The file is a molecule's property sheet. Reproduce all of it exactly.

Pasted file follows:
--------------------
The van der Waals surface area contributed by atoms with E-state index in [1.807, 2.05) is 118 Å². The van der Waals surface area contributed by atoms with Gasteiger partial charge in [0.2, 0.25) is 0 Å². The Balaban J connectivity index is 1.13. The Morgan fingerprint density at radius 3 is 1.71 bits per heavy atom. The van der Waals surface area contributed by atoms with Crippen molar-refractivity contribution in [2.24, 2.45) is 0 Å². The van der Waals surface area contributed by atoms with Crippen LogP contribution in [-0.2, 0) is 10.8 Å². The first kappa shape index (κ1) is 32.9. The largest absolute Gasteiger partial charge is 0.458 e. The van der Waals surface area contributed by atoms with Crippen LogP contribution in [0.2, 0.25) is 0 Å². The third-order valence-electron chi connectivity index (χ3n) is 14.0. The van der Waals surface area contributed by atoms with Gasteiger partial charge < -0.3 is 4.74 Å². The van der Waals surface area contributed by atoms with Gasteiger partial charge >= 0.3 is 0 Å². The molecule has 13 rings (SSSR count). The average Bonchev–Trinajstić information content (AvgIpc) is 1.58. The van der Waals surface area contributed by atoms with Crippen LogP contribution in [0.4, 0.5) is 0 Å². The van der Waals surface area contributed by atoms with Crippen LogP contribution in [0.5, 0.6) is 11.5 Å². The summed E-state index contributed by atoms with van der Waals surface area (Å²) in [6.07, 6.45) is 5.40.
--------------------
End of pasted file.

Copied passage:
The van der Waals surface area contributed by atoms with E-state index in [1.807, 2.05) is 118 Å². The van der Waals surface area contributed by atoms with Gasteiger partial charge in [0.2, 0.25) is 0 Å². The Balaban J connectivity index is 1.13. The Morgan fingerprint density at radius 3 is 1.71 bits per heavy atom. The van der Waals surface area contributed by atoms with Crippen molar-refractivity contribution in [2.24, 2.45) is 0 Å². The van der Waals surface area contributed by atoms with Crippen LogP contribution in [-0.2, 0) is 10.8 Å². The first kappa shape index (κ1) is 32.9. The largest absolute Gasteiger partial charge is 0.458 e. The van der Waals surface area contributed by atoms with Crippen LogP contribution in [0.2, 0.25) is 0 Å². The third-order valence-electron chi connectivity index (χ3n) is 14.0. The van der Waals surface area contributed by atoms with Gasteiger partial charge < -0.3 is 4.74 Å². The van der Waals surface area contributed by atoms with Gasteiger partial charge >= 0.3 is 0 Å². The molecule has 13 rings (SSSR count). The average Bonchev–Trinajstić information content (AvgIpc) is 1.58. The van der Waals surface area contributed by atoms with Crippen LogP contribution in [0.4, 0.5) is 0 Å². The van der Waals surface area contributed by atoms with Crippen LogP contribution in [0.5, 0.6) is 11.5 Å². The summed E-state index contributed by atoms with van der Waals surface area (Å²) in [6.07, 6.45) is 5.40.